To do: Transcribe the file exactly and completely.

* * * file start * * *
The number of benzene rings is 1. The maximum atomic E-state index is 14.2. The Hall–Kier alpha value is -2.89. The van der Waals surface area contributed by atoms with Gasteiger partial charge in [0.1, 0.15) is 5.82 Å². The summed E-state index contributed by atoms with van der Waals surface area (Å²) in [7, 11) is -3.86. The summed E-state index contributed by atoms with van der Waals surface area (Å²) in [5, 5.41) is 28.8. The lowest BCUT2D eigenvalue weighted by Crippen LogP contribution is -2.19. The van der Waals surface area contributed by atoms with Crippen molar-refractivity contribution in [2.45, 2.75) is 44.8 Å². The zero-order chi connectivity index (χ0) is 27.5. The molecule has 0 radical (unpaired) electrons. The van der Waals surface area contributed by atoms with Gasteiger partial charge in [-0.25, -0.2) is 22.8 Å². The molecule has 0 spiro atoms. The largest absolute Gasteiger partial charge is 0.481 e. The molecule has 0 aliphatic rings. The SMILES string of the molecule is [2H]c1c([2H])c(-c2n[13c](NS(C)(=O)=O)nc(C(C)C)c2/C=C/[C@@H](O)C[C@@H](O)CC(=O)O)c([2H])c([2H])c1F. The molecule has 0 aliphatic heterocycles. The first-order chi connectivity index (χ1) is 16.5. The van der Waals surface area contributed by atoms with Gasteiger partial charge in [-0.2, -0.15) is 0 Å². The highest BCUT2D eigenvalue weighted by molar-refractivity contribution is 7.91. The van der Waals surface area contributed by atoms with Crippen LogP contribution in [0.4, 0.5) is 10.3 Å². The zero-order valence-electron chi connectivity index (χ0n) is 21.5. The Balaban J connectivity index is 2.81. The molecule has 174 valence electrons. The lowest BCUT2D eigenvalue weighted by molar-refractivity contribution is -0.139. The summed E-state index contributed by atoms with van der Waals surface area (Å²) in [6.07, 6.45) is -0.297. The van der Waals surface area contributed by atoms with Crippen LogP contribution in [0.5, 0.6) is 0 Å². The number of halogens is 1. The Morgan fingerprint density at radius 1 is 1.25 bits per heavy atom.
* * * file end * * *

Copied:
The number of benzene rings is 1. The maximum atomic E-state index is 14.2. The Hall–Kier alpha value is -2.89. The van der Waals surface area contributed by atoms with Gasteiger partial charge in [0.1, 0.15) is 5.82 Å². The summed E-state index contributed by atoms with van der Waals surface area (Å²) in [7, 11) is -3.86. The summed E-state index contributed by atoms with van der Waals surface area (Å²) in [5, 5.41) is 28.8. The lowest BCUT2D eigenvalue weighted by Crippen LogP contribution is -2.19. The van der Waals surface area contributed by atoms with Crippen molar-refractivity contribution in [2.45, 2.75) is 44.8 Å². The zero-order chi connectivity index (χ0) is 27.5. The molecule has 0 radical (unpaired) electrons. The van der Waals surface area contributed by atoms with Gasteiger partial charge in [-0.25, -0.2) is 22.8 Å². The molecule has 0 spiro atoms. The largest absolute Gasteiger partial charge is 0.481 e. The molecule has 0 aliphatic rings. The SMILES string of the molecule is [2H]c1c([2H])c(-c2n[13c](NS(C)(=O)=O)nc(C(C)C)c2/C=C/[C@@H](O)C[C@@H](O)CC(=O)O)c([2H])c([2H])c1F. The molecule has 0 aliphatic heterocycles. The first-order chi connectivity index (χ1) is 16.5. The van der Waals surface area contributed by atoms with Gasteiger partial charge in [-0.2, -0.15) is 0 Å². The highest BCUT2D eigenvalue weighted by molar-refractivity contribution is 7.91. The van der Waals surface area contributed by atoms with Crippen LogP contribution in [0.4, 0.5) is 10.3 Å². The zero-order valence-electron chi connectivity index (χ0n) is 21.5. The Balaban J connectivity index is 2.81. The molecule has 174 valence electrons. The lowest BCUT2D eigenvalue weighted by molar-refractivity contribution is -0.139. The summed E-state index contributed by atoms with van der Waals surface area (Å²) in [6.07, 6.45) is -0.297. The van der Waals surface area contributed by atoms with Crippen LogP contribution in [0.5, 0.6) is 0 Å². The number of halogens is 1. The Morgan fingerprint density at radius 1 is 1.25 bits per heavy atom.